Star Wars Celebration is in full swing, and the highlight was the much-anticipated panel for The Last Jedi. Of course, everybody was watching with the eager hope of spoilers slipping, but — as BB8 reminded us — there are Non-Disclosure Agreements in play.
That said, Daisy Ridley was able to give us a tantalizing hint at just how she's going to interact with Luke Skywalker, as we saw snippets of in the official trailer:
Let's face it, Luke Skywalker is undoubtedly the most iconic hero in our beloved Galaxy Far, Far Away. After all, you're talking the man who destroyed the First Death Star, the Hero of Endor who dared to stand against the Emperor himself! Luke's mystique was built up before the galaxy knew he was the son of Darth Vader, and when the news finally got out, he avoided the spotlight; his reputation became the stuff of legend.
The Force Awakens made Luke seem almost like King Arthur — the Once and Coming King, who will return when the Galaxy needs him the most. That's why Rey has gone to find him. But according to Daisy Ridley, there's one key lesson she's going to learn: "Never meet your heroes."
How Has Luke Changed?
The weight of fan-expectation sits heavily upon Luke's shoulders, not least because of that thrilling title: The Last Jedi. What has happened inbetween the events of Return of the Jedi and The Force Awakens? We know that Luke attempted to restart the Jedi Order, and this came to a terrible end. How will it have affected Luke?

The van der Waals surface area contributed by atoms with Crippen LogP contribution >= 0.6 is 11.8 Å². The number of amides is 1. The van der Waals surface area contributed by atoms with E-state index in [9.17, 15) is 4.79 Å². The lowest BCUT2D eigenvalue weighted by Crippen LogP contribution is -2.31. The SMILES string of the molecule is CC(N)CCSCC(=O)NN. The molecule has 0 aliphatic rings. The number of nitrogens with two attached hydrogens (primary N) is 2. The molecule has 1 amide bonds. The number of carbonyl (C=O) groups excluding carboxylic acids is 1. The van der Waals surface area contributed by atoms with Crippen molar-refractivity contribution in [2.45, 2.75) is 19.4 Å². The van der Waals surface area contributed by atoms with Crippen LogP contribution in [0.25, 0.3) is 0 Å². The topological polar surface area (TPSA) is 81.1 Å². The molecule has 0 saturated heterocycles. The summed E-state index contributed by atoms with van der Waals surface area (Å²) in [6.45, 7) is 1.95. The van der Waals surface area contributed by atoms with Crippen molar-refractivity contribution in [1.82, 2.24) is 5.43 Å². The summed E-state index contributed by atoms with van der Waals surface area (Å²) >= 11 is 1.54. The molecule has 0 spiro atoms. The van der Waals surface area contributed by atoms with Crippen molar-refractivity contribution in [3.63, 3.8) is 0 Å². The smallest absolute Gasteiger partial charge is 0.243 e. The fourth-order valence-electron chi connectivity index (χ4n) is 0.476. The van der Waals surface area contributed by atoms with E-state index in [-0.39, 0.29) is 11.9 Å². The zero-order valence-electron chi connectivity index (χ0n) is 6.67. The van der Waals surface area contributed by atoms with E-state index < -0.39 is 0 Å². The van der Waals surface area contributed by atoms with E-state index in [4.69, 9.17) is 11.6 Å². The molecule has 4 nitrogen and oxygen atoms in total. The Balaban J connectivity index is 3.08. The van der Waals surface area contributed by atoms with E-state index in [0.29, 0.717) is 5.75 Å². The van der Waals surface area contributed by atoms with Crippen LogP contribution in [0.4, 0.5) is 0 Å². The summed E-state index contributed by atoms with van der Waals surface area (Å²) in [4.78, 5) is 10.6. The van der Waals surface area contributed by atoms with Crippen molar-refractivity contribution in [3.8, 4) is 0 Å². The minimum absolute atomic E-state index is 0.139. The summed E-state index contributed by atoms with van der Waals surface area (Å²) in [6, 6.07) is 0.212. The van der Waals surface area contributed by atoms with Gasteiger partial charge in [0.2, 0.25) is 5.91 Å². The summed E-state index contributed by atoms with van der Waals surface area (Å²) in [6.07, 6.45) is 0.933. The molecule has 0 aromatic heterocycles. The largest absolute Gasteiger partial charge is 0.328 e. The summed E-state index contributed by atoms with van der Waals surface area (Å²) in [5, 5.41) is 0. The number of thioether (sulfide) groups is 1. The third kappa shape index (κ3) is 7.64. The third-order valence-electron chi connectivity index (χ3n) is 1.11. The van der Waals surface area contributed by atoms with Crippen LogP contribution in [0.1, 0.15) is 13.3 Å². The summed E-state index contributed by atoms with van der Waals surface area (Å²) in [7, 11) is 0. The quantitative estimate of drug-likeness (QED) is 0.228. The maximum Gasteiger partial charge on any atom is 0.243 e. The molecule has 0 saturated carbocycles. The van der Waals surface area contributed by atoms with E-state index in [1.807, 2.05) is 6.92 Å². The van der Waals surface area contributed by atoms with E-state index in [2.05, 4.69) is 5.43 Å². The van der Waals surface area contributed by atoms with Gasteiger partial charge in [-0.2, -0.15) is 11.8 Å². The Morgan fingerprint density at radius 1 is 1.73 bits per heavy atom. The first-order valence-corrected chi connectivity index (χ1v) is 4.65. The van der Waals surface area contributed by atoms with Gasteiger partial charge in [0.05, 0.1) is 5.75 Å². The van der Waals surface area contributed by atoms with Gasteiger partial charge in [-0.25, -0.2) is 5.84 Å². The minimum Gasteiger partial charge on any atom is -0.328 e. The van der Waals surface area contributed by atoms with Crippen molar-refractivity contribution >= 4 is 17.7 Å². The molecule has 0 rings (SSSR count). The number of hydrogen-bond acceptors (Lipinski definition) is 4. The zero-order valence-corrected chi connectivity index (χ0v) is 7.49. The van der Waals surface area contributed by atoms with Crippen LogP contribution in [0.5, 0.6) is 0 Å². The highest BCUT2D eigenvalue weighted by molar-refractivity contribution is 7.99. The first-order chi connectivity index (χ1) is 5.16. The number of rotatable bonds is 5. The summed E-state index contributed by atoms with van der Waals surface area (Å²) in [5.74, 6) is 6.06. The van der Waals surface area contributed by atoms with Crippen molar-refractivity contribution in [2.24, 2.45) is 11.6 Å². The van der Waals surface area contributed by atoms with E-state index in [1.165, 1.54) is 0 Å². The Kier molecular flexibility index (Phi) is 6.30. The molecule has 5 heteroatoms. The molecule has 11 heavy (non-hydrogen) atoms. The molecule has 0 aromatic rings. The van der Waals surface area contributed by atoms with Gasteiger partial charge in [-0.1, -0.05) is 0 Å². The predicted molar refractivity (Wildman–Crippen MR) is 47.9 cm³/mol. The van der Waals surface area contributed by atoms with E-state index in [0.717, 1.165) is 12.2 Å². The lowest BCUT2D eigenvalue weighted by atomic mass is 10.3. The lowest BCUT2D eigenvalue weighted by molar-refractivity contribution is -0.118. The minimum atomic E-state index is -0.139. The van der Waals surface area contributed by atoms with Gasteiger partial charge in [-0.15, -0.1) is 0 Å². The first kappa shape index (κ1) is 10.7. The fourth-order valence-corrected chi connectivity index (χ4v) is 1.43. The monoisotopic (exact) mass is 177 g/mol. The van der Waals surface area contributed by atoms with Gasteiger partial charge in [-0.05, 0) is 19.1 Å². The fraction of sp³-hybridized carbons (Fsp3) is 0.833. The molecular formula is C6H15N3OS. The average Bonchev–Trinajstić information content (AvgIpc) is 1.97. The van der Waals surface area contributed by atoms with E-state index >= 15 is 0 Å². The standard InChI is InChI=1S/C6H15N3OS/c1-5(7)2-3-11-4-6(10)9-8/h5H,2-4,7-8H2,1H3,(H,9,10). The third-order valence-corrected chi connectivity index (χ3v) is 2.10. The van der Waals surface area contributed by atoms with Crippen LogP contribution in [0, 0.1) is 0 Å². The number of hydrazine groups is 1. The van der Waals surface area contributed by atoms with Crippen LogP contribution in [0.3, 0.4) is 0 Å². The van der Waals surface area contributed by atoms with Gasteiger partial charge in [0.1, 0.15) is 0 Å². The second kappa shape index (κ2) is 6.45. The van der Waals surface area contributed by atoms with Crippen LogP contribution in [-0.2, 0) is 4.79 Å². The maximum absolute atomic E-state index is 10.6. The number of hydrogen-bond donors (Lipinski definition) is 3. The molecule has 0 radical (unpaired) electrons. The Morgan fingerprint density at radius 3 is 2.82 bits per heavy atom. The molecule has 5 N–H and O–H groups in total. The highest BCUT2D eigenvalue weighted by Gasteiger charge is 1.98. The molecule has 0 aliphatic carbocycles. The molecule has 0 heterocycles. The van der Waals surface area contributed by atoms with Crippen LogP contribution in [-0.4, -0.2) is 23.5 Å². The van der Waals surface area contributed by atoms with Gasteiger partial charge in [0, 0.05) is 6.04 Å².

It seems pretty clear that Luke is going to play the mentor figure for Rey. As Mark Hamill stressed so deliberately:
"It's not Luke's story anymore."
I can't help seeing the parallels between The Force Awakens and The Empire Strikes Back. Empire features Luke heading to the planet Dagobah, where he discovered the wizened old Jedi Master, Yoda. Yoda was presented as a disappointment to Luke, to the extent that he failed to realize who he's actually met, much to Yoda's clear amusement. "Judge me by my size, do you?"
Oddly enough, those parallels are even more visible after Jason Aaron's last arc in the Star Wars comics, which featured Luke learning of one of Yoda's adventures. #StarWars continuity was only preserved because the name "Yoda" was never mentioned in the journal Luke was reading, nor was the Jedi Master described. Still, it meant Luke approached Dagobah with a very firm idea of what a Jedi Master would be like — and was pretty disappointed at the reality.
"Never meet your heroes." It's sound advice in the real world, but in our beloved Galaxy Far, Far Away, it might as well be a cardinal rule. Luke learned it on Dagobah; now Rey looks set to learn it too.
But what does it mean? In what ways is Luke a disappointment? And if so, why does she accept his training, as the trailer depicts? We'll have to wait till December to find out...